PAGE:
Quarterdeck: (a) The part of the upper deck abaft the mainmast, including the poop deck when there is one. Usually reserved for ship's officers, guests, and passengers. (b) (naval) The shipboard area, connected by a gangplank to a dock or another ship, where personnel arrive and depart a naval vessel in port. It is where the Officer of the Deck and his assistants are stationed, official visitors received, and personnel arrival/departure ceremonies conducted. In the event of multiple gangplanks, only one will lead to the official Quarterdeck; the others will be manned by Junior OODs or a Petty Officer of the Watch. The Quarterdeck also functions as an administrative point in port, where the ship's log is maintained, announcements are made via an electronic public address system (called the "1MC" on American navy and coast guard ships, and the "Tannoy" on others), the ship's bell rung, etc. (c) (naval) Some ships have a space named "quarterdeck", usually amidships, that normally, but situationally may not, be used for that purpose.
Shelter deck: A lightly-constructed deck over the main deck of a ship covering a space open to the weather; offering some protection from the weather but not completely enclosed.
Side-deck: The upper deck outboard of any structures such as a coachroof or doghouse, also called a breezeway.
Spar deck: In larger vessels during the age of sail, spare spars could be roped together to provide a temporary surface known as a "spar deck". These served as jury-rigged repairs for permanent decks, or as an additional platform under which to shelter goods or crew. The term was also informally applied to areas of the forecastle or quarterdeck where spare spars were stored by laying them flat against the existing decking. In the modern era the term has been used to describe the uppermost deck on flush decked vessels. On Great Lakes bulk freighters this is the term used for the deck over the cargo holds.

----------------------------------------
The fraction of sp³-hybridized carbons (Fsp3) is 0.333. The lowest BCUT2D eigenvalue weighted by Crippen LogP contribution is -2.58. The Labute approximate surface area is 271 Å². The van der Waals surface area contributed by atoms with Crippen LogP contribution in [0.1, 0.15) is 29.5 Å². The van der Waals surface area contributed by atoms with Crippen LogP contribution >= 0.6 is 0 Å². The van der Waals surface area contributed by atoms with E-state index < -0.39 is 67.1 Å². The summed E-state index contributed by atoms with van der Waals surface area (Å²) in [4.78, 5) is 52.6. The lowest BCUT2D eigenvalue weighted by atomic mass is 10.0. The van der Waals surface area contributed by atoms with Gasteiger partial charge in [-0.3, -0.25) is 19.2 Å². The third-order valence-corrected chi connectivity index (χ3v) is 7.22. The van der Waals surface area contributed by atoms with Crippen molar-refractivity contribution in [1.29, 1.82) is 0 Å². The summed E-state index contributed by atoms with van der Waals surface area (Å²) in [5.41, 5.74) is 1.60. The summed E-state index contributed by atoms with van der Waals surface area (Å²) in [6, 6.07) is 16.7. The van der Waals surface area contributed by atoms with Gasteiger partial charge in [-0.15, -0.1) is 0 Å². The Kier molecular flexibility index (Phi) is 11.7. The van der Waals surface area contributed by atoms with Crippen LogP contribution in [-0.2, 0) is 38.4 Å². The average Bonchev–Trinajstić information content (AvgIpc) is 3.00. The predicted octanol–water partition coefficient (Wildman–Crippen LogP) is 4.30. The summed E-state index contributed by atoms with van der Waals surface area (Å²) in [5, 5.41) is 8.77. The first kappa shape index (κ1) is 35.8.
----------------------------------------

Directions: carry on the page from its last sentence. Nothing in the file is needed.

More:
Steerage: The lower deck of a ship, where the cargo is stored above the closed hold. In the late 19th and early 20th century, steamship steerage decks were used to provide the lowest cost and lowest class of travel.
Well deck: (a) An exposed deck (weather deck) lower than decks fore and aft. In particular it is one enclosed by bulwarks limiting flow of water and thus drainage. (b) (modern naval) A hangar-like deck located at the waterline in the stern of some amphibious assault ships, also known as a well dock. By taking on water the ship can lower the stern, flooding the well deck and allowing boats and landing craft to dock within the ship.
Methods in wood
A traditional wood deck would consist of planks laid fore and aft over beams and along carlins, the seams of which are caulked and paid with tar. A yacht or other fancy boat might then have the deck canvased, with the fabric laid down in a thick layer of paint or sealant, and additional coats painted over. The wash or apron boards form the joint between the deck planking and that of the topsides, and are caulked similarly.